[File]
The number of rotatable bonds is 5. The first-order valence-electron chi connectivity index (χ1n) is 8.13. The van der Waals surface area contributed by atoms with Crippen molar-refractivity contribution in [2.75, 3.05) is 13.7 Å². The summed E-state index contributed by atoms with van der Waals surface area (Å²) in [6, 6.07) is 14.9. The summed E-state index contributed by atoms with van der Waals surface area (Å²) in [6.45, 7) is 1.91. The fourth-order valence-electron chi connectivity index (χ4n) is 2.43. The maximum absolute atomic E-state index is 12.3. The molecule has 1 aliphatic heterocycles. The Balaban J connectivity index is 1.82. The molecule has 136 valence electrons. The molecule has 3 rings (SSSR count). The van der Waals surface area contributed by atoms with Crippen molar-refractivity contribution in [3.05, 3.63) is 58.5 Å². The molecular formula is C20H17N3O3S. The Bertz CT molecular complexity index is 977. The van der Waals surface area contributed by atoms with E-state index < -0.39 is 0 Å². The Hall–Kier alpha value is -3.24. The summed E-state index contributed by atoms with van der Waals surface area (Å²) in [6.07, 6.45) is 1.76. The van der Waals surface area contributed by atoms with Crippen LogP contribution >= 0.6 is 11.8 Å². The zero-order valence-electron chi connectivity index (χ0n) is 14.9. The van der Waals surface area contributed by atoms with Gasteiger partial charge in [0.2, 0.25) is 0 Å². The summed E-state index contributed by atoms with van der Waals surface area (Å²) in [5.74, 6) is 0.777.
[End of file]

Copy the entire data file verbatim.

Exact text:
The number of rotatable bonds is 5. The first-order valence-electron chi connectivity index (χ1n) is 8.13. The van der Waals surface area contributed by atoms with Crippen molar-refractivity contribution in [2.75, 3.05) is 13.7 Å². The summed E-state index contributed by atoms with van der Waals surface area (Å²) in [6, 6.07) is 14.9. The summed E-state index contributed by atoms with van der Waals surface area (Å²) in [6.45, 7) is 1.91. The fourth-order valence-electron chi connectivity index (χ4n) is 2.43. The maximum absolute atomic E-state index is 12.3. The molecule has 1 aliphatic heterocycles. The Balaban J connectivity index is 1.82. The molecule has 136 valence electrons. The molecule has 3 rings (SSSR count). The van der Waals surface area contributed by atoms with Crippen molar-refractivity contribution in [3.05, 3.63) is 58.5 Å². The molecular formula is C20H17N3O3S. The Bertz CT molecular complexity index is 977. The van der Waals surface area contributed by atoms with E-state index < -0.39 is 0 Å². The Hall–Kier alpha value is -3.24. The summed E-state index contributed by atoms with van der Waals surface area (Å²) in [6.07, 6.45) is 1.76. The van der Waals surface area contributed by atoms with Crippen LogP contribution >= 0.6 is 11.8 Å². The zero-order valence-electron chi connectivity index (χ0n) is 14.9. The van der Waals surface area contributed by atoms with Gasteiger partial charge in [0.2, 0.25) is 0 Å². The summed E-state index contributed by atoms with van der Waals surface area (Å²) in [5.74, 6) is 0.777.